Karelian dream: The foreigners who have made their home in Russia’s north

Canadian linguist Lloyd Morin believes that unlike residents of large cities who have lost touch with nature, for people in Karelia, nature is still an important part of their lives. Photo: Lloyd Morin on the lake.

Canadian linguist Lloyd Morin believes that unlike residents of large cities who have lost touch with nature, for people in Karelia, nature is still an important part of their lives. Photo: Lloyd Morin on the lake.

Personal archive
Several thousand foreigners from all over the world are now permanently living in the Russian republic of Karelia. Interestingly, most of them were brought there by love – for their family, for their work and for the distinctive natural beauty of the north.

With the fall of the Iron Curtain in 1989 and the subsequent collapse of the Soviet Union in 1991, tourists and emigrants from the former USSR became a relatively common sight in Europe and America. However, there was also movement in the other direction too, with foreigners coming to discover Russia.

Most of them, of course, came as tourists, but there were also those who moved to Russia for good. The majority, especially in the first years after perestroika, preferred large cities, mainly Moscow and St. Petersburg. However, by the late 2000s, expats were no longer a rarity in the Russian provinces either.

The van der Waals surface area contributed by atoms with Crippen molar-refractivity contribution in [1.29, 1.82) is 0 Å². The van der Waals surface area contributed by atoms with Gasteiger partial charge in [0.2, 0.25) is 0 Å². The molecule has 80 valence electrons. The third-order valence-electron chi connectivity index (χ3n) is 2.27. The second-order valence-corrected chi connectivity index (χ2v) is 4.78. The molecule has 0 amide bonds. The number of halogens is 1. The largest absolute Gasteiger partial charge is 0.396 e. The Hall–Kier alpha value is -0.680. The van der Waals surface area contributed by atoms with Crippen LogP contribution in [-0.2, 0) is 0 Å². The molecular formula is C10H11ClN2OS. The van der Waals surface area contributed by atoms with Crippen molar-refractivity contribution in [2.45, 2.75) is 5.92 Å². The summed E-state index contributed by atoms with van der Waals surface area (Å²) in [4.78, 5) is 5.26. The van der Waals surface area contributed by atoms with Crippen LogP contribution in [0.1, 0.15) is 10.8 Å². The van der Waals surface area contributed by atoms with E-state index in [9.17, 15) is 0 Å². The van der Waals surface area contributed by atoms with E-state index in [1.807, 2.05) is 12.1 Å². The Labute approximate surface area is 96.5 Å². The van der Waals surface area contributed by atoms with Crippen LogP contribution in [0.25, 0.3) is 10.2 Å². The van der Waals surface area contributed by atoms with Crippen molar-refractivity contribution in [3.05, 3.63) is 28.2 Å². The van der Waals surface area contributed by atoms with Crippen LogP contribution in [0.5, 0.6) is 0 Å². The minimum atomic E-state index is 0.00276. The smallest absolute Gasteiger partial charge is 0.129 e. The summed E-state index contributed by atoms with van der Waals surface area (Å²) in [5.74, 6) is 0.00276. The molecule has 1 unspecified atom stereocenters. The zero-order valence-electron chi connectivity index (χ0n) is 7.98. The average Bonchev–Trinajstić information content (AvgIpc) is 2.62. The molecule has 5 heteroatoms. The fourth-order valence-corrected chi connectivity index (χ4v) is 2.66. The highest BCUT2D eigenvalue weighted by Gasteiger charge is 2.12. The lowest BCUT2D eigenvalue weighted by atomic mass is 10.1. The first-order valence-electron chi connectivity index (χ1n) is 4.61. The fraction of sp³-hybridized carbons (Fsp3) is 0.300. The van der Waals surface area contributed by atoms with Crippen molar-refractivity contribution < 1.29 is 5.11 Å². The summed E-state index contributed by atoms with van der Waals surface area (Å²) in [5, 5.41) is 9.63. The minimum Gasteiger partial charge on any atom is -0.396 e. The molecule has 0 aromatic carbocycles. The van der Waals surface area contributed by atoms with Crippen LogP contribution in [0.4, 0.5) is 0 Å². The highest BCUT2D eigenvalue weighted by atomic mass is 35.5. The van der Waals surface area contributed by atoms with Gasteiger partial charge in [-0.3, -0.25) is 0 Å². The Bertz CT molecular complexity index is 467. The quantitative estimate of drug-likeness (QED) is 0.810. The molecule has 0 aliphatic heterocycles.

There is a particularly high number of foreigners living and working in Russian regions near the borders, like Karelia, the large forested republic adjoining Finland. According to the local directorate of the Federal Migration Service, several thousand foreigners from all the world’s continents are either permanently resident in Karelia or currently studying or working there.

The majority are, of course, from neighboring Finland, but the region is also a temporary or permanent home to nationals from Germany, the U.S., Canada, Japan, China, Eastern Europe, the Middle East, Africa and South America.

Airiness, space and coziness

Perhaps the best-known of Karelia’s residents who was born and grew up in Europe is the Polish author Mariusz Wilk. A man with a checkered personal history, Wilk was press secretary and confidant to Poland’s first freely-elected president Lech Walesa, fought against Poland’s communist authorities, worked as a journalist and war correspondent, and then found his love and made his home in Karelia, in the small village of Kondoberezhnaya on the shores of Lake Onega.

Here Wilk leads a secluded life with his wife and daughter. His wife Natalya is from the capital of Karelia, the city of Petrozavodsk. Like her husband, she takes a keen interest in Russian history and antiques. Wilk writes books about Russia’s north with a particular emphasis on those living alongside him, ordinary Russians from the villages beyond Lake Onega.